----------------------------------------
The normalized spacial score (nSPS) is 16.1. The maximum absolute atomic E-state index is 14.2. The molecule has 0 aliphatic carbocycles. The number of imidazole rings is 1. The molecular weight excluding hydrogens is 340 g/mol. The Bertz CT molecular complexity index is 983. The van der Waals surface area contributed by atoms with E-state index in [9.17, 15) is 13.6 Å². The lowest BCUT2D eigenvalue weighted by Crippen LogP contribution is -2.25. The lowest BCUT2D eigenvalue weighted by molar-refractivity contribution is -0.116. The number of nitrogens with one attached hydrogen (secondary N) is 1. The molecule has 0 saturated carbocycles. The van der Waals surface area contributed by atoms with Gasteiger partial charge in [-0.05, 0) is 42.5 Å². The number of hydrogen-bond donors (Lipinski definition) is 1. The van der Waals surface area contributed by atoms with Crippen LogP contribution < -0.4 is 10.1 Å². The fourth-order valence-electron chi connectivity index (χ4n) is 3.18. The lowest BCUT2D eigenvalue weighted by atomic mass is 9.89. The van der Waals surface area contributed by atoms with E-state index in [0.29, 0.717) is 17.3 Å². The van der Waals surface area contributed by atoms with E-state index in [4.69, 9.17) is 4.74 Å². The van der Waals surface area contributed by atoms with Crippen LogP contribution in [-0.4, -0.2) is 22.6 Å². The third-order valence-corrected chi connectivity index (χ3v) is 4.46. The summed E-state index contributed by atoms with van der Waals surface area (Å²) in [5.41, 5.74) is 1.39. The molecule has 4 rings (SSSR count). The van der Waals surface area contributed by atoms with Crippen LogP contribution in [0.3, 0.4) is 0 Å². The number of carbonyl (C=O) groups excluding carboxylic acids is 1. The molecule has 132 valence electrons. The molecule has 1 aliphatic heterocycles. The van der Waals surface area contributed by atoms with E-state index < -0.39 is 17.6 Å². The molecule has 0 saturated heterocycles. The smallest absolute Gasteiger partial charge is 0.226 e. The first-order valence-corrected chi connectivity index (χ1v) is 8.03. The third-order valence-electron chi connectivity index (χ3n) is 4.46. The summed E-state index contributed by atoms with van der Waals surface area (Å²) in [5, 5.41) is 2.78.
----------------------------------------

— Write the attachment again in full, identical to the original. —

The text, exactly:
The normalized spacial score (nSPS) is 16.1. The maximum absolute atomic E-state index is 14.2. The molecule has 0 aliphatic carbocycles. The number of imidazole rings is 1. The molecular weight excluding hydrogens is 340 g/mol. The Bertz CT molecular complexity index is 983. The van der Waals surface area contributed by atoms with E-state index in [9.17, 15) is 13.6 Å². The lowest BCUT2D eigenvalue weighted by Crippen LogP contribution is -2.25. The lowest BCUT2D eigenvalue weighted by molar-refractivity contribution is -0.116. The number of nitrogens with one attached hydrogen (secondary N) is 1. The molecule has 0 saturated carbocycles. The van der Waals surface area contributed by atoms with Gasteiger partial charge in [-0.05, 0) is 42.5 Å². The number of hydrogen-bond donors (Lipinski definition) is 1. The van der Waals surface area contributed by atoms with Crippen LogP contribution < -0.4 is 10.1 Å². The fourth-order valence-electron chi connectivity index (χ4n) is 3.18. The lowest BCUT2D eigenvalue weighted by atomic mass is 9.89. The van der Waals surface area contributed by atoms with E-state index in [0.29, 0.717) is 17.3 Å². The van der Waals surface area contributed by atoms with E-state index in [4.69, 9.17) is 4.74 Å². The van der Waals surface area contributed by atoms with Crippen LogP contribution in [-0.4, -0.2) is 22.6 Å². The third-order valence-corrected chi connectivity index (χ3v) is 4.46. The summed E-state index contributed by atoms with van der Waals surface area (Å²) in [5.41, 5.74) is 1.39. The molecule has 4 rings (SSSR count). The van der Waals surface area contributed by atoms with Crippen LogP contribution in [0.3, 0.4) is 0 Å². The number of carbonyl (C=O) groups excluding carboxylic acids is 1. The molecule has 132 valence electrons. The molecule has 1 aliphatic heterocycles. The van der Waals surface area contributed by atoms with E-state index < -0.39 is 17.6 Å². The molecule has 0 saturated heterocycles. The smallest absolute Gasteiger partial charge is 0.226 e. The first-order valence-corrected chi connectivity index (χ1v) is 8.03. The third-order valence-electron chi connectivity index (χ3n) is 4.46. The summed E-state index contributed by atoms with van der Waals surface area (Å²) in [5, 5.41) is 2.78.